THURSDAY, Feb. 16 (HealthDay News) -- Although a growing number
of Americans now struggle with heart failure, experts say new
treatments have dramatically improved both quality of life and life
expectancy for these patients.
"The present environment for heart failure is substantially improved, and the future holds promises that will truly remove the term 'failure' from the description of this illness," said Dr. Gregg Fonarow, director of the Ahmanson-UCLA Cardiomyopathy Center in Los Angeles and co-director of the Preventive Cardiology Program at UCLA's David Geffen School of Medicine.
Dr. Clyde Yancy, past president of the American Heart
Association and chief of cardiology at Northwestern Memorial
Hospital in Chicago, seconded that notion, pointing to what he sees
as "the edge of a new dawn" in which advances in treatment will
enable clinicians to "take the heft, the drama and the 'failure'
out of heart failure."
To raise public awareness, the American Heart Association has
deemed this week National Heart Failure Awareness Week.
A little understood medical condition, the symptoms of heart
failure include extreme fatigue, weakness and/or shortness of
breath, as years of poor nutrition, inactivity, high blood
pressure, high cholesterol, excessive weight and related health
complications, such as diabetes, take a cumulative toll on an
In turn, the heart muscle strains, and ultimately fails, to
carry out its continuous duty of pumping blood (and the oxygen it
carries) throughout the body. This makes everyday acts such as
walking or climbing stairs a major effort for patients. Heart
failure is now estimated to affect 6 million men and women in the
"Anybody in the population over the age of 40 has a 20 percent chance of developing heart failure, regardless of your medical history," Yancy said. "Which means, in short, that all of us are at risk. And of course those with a history of heart disease have an even higher risk."
However, Yancy noted, "just a few years ago we had nothing we
could say that was particularly encouraging. It wasn't a disease
for which there was much hope or optimism. But that has totally
turned around now."
Fonarow credits the shift to a decade of drug and medical device
innovation. On the one hand, there is the advent of whole new
classes of medications -- such as ACE inhibitors, beta blockers and
aldosterone antagonists -- that help lower the risk for developing
heart failure, while expanding treatment options when it does
And, Yancy added, "We also know that cardiac rehabilitation --
namely an exercise regimen -- can also help. Years ago, we told
patients to just take it easy. But, now we know that an active
vigorous lifestyle is actually a better way to go."
At the same time, Fonarow pointed to the rise of small,
affordable and effective implantable electrical devices that have
helped physicians better control the sort of electrical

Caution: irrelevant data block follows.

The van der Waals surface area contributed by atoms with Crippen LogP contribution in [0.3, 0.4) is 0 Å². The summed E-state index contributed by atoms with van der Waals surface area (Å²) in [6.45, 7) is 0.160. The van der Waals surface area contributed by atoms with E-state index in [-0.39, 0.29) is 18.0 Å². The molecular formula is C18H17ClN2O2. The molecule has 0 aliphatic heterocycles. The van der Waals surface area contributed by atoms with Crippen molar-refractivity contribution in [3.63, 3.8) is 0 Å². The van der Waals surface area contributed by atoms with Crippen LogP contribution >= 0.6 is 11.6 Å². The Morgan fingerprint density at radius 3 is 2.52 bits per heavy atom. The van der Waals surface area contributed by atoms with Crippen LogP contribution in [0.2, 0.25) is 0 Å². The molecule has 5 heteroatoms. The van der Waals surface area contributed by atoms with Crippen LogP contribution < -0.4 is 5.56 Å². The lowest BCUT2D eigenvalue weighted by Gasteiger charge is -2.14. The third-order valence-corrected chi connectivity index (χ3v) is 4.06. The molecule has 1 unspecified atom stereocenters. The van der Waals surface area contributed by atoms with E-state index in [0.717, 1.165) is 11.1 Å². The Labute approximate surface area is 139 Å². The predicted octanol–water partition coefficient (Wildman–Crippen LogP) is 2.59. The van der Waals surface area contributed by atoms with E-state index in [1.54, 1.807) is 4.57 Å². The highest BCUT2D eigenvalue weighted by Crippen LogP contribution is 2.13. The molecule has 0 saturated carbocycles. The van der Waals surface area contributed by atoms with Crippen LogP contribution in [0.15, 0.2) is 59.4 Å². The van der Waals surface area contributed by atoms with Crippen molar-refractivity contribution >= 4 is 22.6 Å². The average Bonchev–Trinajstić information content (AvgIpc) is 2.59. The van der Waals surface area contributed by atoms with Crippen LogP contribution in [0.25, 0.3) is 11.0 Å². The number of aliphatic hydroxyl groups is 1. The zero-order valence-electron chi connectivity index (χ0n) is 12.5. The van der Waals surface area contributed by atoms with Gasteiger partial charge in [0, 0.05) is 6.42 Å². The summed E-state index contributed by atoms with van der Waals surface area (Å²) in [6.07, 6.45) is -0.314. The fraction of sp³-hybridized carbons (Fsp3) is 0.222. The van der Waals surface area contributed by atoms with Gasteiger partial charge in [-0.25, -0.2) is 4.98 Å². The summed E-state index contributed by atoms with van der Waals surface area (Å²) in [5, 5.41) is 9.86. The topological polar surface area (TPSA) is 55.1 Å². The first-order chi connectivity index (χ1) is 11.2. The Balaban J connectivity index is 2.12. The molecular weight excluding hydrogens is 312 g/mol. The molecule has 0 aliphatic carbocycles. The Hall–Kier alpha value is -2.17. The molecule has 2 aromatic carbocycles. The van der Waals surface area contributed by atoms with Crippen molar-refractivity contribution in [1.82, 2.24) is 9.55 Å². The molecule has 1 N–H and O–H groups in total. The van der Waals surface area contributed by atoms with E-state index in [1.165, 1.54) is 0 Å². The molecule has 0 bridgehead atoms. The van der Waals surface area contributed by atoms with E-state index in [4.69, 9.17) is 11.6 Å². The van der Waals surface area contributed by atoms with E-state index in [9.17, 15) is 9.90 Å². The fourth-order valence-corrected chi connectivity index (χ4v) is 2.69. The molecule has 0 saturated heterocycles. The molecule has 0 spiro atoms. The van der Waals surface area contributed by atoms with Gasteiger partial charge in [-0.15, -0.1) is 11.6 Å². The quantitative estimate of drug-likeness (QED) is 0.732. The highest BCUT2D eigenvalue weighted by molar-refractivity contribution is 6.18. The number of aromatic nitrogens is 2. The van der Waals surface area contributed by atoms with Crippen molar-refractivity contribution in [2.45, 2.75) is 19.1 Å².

disturbances of the heart that can harm normal function.
"Even for the patient with far advanced disease, the utility of mechanical support -- artificial heart pumping devices -- has become remarkable," Fonarow noted. "We can sustain patients for a time sufficiently long enough to not only allow for heart transplantation, but also to serve as definitive therapy and, even more provocatively, to support recovery of heart muscle function."
The result: over the past decade heart failure hospitalizations
have actually declined, while the risk of death has plummeted 65
percent to 80 percent, Fonarow said. "What was once a dismal and
depressing diagnosis, with an over 50 percent five-year mortality
rate, is now a clinical scenario for which optimism and new hope
The future of heart failure treatment looks even brighter, said
Yancy, given developments now under way that revolve around
protein, gene and stem cell transplantation therapies designed to
help patients recover more fully after a heart attack.
"It is a reality that will take some more time to be fully realized," Yancy noted. "But it is assuredly coming down the road."
That said, he admits that the status quo is not entirely rosy,
given that U.S. hospitals now see roughly 500,000 new heart failure
patients come through their doors each year.
The key to lowering that number: helping the public connect the
dots between an unhealthy lifestyle and harm to the heart.
"For many people, heart failure is a fuzzy disease," Yancy noted. "People commonly think about their risk for a dramatic event, like a heart attack. But heart failure needs to be on everyone's consciousness because it develops quietly over time, as the heart gets weighed down by burdens such as obesity, diabetes and smoking," he explained.
"So, it's important to galvanize the public so that everyone knows that heart failure can be treated, but also prevented," Yancy said. "Because even though we can't cure it, we do know how to handle it. So, we can't approach it as if it's an inevitability. Because it's not."
For more on a heart-healthy lifestyle, visit the
American Heart Association.
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